Monkey that fled Edinburgh Zoo to be stuffed at National Museum

Yousef escaped Edinburgh Zoo in 2009 and died in 2010.
Yousef escaped Edinburgh Zoo in 2009 and died in 2010.
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A MONKEY that hit the headlines when it ran away from Edinburgh Zoo has been immortalised – after being stuffed for an exhibition at the National Museum of Scotland.

Yousef the Barbary macaque had to be shot with tranquilliser darts after making a bid for freedom following an argument with an older monkey in November 2009 – and ending up on a hotel roof a mile away.

The four-year-old monkey broke out from his cage and scaled an electric fence before swinging from trees and lampposts to escape zookeepers.

He will now go back on show as a highlight of the Monkey Business exhibition, which opens on Friday at the National Museum.

More than 50 “spectacular new taxidermy specimens” of monkeys, apes, lemurs, lorises and bush-babies from collections around Europe will be revealed in the show, which organisers describe as the “most comprehensive exhibition on primates ever”.

Dr Andrew Kitchener, principal curator, said: “We have one animal from Edinburgh Zoo, a Barbary Macaque called Yousef.

“We’ve mounted him stuffing his cheek pouches with acorns which were sent to us from Morocco – so they are genuine Barbary macaque diet.

“In his life he never tasted his natural diet, so we are showing him a bit in the museum.”

Yousef escaped from Edinburgh Zoo’s Barbary Rock enclosure twice in 2009. The animal, which originally came from a collection in Germany, went on the run for two weeks in July that year.

He and four other agile macaques climbed a wall and crept under an electric fence before escaping to the surrounding trees – only to slip up when he wandered in to the baboon house and was cornered.

Undeterred by improvements to the enclosure, in November, following a dispute with a rival, Yousef scaled the electric fence and escaped from the zoo.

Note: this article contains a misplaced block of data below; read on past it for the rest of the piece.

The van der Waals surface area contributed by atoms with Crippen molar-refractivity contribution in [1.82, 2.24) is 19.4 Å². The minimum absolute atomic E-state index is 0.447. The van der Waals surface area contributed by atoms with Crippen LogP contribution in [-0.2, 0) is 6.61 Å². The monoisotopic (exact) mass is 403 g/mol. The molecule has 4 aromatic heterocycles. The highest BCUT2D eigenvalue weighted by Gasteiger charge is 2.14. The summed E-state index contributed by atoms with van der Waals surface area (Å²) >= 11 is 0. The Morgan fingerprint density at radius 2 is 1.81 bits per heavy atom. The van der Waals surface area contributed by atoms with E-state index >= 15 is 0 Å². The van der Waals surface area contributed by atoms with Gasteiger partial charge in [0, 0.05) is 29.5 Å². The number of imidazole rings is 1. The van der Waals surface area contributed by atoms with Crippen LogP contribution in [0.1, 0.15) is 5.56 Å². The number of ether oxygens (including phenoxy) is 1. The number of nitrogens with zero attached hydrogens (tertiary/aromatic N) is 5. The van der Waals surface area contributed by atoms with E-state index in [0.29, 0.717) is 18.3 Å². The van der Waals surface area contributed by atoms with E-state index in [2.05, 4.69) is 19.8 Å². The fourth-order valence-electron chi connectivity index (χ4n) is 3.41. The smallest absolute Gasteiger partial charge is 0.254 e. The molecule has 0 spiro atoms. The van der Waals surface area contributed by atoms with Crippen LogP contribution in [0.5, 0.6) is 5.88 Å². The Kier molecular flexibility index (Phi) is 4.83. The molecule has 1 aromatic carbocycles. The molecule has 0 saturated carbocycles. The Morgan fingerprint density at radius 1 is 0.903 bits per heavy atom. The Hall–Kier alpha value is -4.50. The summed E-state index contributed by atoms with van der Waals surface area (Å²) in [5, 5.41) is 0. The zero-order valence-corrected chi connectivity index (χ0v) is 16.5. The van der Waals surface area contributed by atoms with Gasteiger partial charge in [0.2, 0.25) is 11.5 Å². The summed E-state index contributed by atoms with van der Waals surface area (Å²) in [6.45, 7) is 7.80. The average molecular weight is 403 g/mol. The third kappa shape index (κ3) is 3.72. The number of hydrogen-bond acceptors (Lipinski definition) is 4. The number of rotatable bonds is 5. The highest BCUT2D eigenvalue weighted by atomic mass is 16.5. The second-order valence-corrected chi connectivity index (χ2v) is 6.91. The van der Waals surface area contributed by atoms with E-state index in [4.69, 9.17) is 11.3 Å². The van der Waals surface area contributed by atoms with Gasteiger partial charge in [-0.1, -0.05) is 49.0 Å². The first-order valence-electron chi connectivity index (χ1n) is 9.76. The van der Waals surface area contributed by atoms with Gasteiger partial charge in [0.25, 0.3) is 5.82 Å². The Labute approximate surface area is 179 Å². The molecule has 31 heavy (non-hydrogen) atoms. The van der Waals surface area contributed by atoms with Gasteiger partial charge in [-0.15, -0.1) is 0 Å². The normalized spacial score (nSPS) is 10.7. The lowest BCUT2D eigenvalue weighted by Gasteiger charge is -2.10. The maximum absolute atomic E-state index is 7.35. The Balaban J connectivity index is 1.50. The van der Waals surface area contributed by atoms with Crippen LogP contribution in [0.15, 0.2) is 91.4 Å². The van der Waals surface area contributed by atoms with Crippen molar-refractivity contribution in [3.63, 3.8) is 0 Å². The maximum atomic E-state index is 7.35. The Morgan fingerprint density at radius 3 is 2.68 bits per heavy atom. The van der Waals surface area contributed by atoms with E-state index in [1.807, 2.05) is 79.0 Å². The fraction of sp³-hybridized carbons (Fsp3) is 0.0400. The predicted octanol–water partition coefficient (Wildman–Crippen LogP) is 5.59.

Negotiating heavy traffic by swinging from lamppost to lamppost, he was found three days later on the roof of the Capital Hotel in Clermiston, where he was brought down with tranquilliser darts and taken home. He died in 2010.

Dr Kitchener added: “We don’t tell the story of the individual primates – they are representing their species – but it’s good for Yousef that he has been immortalised. His was a great story.”

The largest primate in the exhibition, a western Iowland gorilla, weighs more than 3000 times the smallest, a tiny mouse lemur.

Dr Kitchener said: “Monkey Business is a once-in-a-lifetime exhibition and the first of its kind worldwide.

“Taxidermy done badly is kind of creepy and awful, but what we’re trying to do is preserve the very best taxidermy you can get anywhere. When people have seen the quality of what we have produced, it has really captured their imagination.

“What we are trying to do is show animals doing particular behaviours. They are not just standing there looking bored but doing something interesting.

“We are showing the huge diversity of primates from around the world and actually explaining how they are all our relatives however close or distant they might be.”

Monkey Business runs at the National Museum of Scotland from Friday until April 23.